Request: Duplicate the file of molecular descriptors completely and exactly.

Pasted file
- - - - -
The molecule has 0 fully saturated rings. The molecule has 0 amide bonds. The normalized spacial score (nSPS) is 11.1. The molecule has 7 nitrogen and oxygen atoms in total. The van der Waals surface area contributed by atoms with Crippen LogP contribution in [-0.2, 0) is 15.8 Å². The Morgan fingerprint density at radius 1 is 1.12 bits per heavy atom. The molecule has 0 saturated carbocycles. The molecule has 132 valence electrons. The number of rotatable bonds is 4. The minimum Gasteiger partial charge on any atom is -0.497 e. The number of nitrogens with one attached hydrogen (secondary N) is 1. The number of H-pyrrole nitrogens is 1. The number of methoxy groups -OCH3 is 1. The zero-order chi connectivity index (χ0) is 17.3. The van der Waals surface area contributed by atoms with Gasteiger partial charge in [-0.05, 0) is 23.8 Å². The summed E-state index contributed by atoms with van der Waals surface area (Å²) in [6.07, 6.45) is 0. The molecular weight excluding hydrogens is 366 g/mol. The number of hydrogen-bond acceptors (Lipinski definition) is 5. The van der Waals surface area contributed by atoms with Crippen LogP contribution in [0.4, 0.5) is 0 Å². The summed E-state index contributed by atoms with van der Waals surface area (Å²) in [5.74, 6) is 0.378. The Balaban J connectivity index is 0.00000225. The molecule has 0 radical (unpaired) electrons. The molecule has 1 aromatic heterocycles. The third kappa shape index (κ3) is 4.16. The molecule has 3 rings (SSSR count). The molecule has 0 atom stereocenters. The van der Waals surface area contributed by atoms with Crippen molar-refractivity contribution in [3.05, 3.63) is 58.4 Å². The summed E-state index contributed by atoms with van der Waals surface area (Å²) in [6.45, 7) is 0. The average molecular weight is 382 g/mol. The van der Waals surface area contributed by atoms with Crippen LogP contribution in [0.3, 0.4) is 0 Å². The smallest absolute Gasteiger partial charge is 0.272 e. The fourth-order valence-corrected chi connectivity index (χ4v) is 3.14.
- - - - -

The molecule has 0 fully saturated rings. The molecule has 0 amide bonds. The normalized spacial score (nSPS) is 11.1. The molecule has 7 nitrogen and oxygen atoms in total. The van der Waals surface area contributed by atoms with Crippen LogP contribution in [-0.2, 0) is 15.8 Å². The Morgan fingerprint density at radius 1 is 1.12 bits per heavy atom. The molecule has 0 saturated carbocycles. The molecule has 132 valence electrons. The number of rotatable bonds is 4. The minimum Gasteiger partial charge on any atom is -0.497 e. The number of nitrogens with one attached hydrogen (secondary N) is 1. The number of H-pyrrole nitrogens is 1. The number of methoxy groups -OCH3 is 1. The zero-order chi connectivity index (χ0) is 17.3. The van der Waals surface area contributed by atoms with Gasteiger partial charge in [-0.05, 0) is 23.8 Å². The summed E-state index contributed by atoms with van der Waals surface area (Å²) in [6.07, 6.45) is 0. The molecular weight excluding hydrogens is 366 g/mol. The number of hydrogen-bond acceptors (Lipinski definition) is 5. The van der Waals surface area contributed by atoms with Crippen LogP contribution in [0.4, 0.5) is 0 Å². The summed E-state index contributed by atoms with van der Waals surface area (Å²) in [5.74, 6) is 0.378. The Balaban J connectivity index is 0.00000225. The molecule has 0 radical (unpaired) electrons. The molecule has 1 aromatic heterocycles. The third kappa shape index (κ3) is 4.16. The molecule has 3 rings (SSSR count). The molecule has 0 atom stereocenters. The van der Waals surface area contributed by atoms with Crippen molar-refractivity contribution in [3.05, 3.63) is 58.4 Å². The summed E-state index contributed by atoms with van der Waals surface area (Å²) in [6.45, 7) is 0. The average molecular weight is 382 g/mol. The van der Waals surface area contributed by atoms with Crippen LogP contribution in [0.3, 0.4) is 0 Å². The smallest absolute Gasteiger partial charge is 0.272 e. The fourth-order valence-corrected chi connectivity index (χ4v) is 3.14.